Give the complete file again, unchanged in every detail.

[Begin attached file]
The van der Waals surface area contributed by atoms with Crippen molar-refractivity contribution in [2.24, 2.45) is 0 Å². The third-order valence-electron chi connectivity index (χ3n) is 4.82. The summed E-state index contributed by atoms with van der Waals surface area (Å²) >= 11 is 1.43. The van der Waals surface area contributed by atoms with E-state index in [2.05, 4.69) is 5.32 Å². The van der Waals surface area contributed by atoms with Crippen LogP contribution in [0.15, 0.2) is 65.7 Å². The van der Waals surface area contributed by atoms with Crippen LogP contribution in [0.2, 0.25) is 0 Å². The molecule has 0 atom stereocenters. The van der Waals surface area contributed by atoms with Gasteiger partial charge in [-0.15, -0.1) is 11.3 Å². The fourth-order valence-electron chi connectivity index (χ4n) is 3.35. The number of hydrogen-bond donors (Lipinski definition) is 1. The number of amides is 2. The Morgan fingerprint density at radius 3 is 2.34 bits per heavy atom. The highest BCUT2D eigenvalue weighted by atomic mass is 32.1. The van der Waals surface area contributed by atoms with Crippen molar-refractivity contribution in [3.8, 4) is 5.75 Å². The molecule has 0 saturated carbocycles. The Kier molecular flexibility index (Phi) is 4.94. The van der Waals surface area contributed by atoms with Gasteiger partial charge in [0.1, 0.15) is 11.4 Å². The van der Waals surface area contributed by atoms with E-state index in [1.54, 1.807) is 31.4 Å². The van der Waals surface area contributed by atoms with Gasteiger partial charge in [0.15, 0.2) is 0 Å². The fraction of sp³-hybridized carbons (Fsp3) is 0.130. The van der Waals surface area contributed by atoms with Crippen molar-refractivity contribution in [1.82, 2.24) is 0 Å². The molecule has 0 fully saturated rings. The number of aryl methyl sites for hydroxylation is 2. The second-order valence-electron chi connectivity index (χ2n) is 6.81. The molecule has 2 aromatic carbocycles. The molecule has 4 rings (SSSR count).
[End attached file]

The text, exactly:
The van der Waals surface area contributed by atoms with Crippen molar-refractivity contribution in [2.24, 2.45) is 0 Å². The third-order valence-electron chi connectivity index (χ3n) is 4.82. The summed E-state index contributed by atoms with van der Waals surface area (Å²) >= 11 is 1.43. The van der Waals surface area contributed by atoms with E-state index in [2.05, 4.69) is 5.32 Å². The van der Waals surface area contributed by atoms with Crippen LogP contribution in [0.15, 0.2) is 65.7 Å². The van der Waals surface area contributed by atoms with Crippen LogP contribution in [0.2, 0.25) is 0 Å². The molecule has 0 atom stereocenters. The van der Waals surface area contributed by atoms with Gasteiger partial charge in [-0.15, -0.1) is 11.3 Å². The fourth-order valence-electron chi connectivity index (χ4n) is 3.35. The number of hydrogen-bond donors (Lipinski definition) is 1. The number of amides is 2. The Morgan fingerprint density at radius 3 is 2.34 bits per heavy atom. The highest BCUT2D eigenvalue weighted by atomic mass is 32.1. The van der Waals surface area contributed by atoms with Crippen molar-refractivity contribution in [3.8, 4) is 5.75 Å². The molecule has 0 saturated carbocycles. The Kier molecular flexibility index (Phi) is 4.94. The van der Waals surface area contributed by atoms with Gasteiger partial charge in [0.1, 0.15) is 11.4 Å². The van der Waals surface area contributed by atoms with E-state index in [1.54, 1.807) is 31.4 Å². The van der Waals surface area contributed by atoms with Gasteiger partial charge in [0.15, 0.2) is 0 Å². The fraction of sp³-hybridized carbons (Fsp3) is 0.130. The van der Waals surface area contributed by atoms with Crippen molar-refractivity contribution in [1.82, 2.24) is 0 Å². The molecule has 0 fully saturated rings. The number of aryl methyl sites for hydroxylation is 2. The second-order valence-electron chi connectivity index (χ2n) is 6.81. The molecule has 2 aromatic carbocycles. The molecule has 4 rings (SSSR count).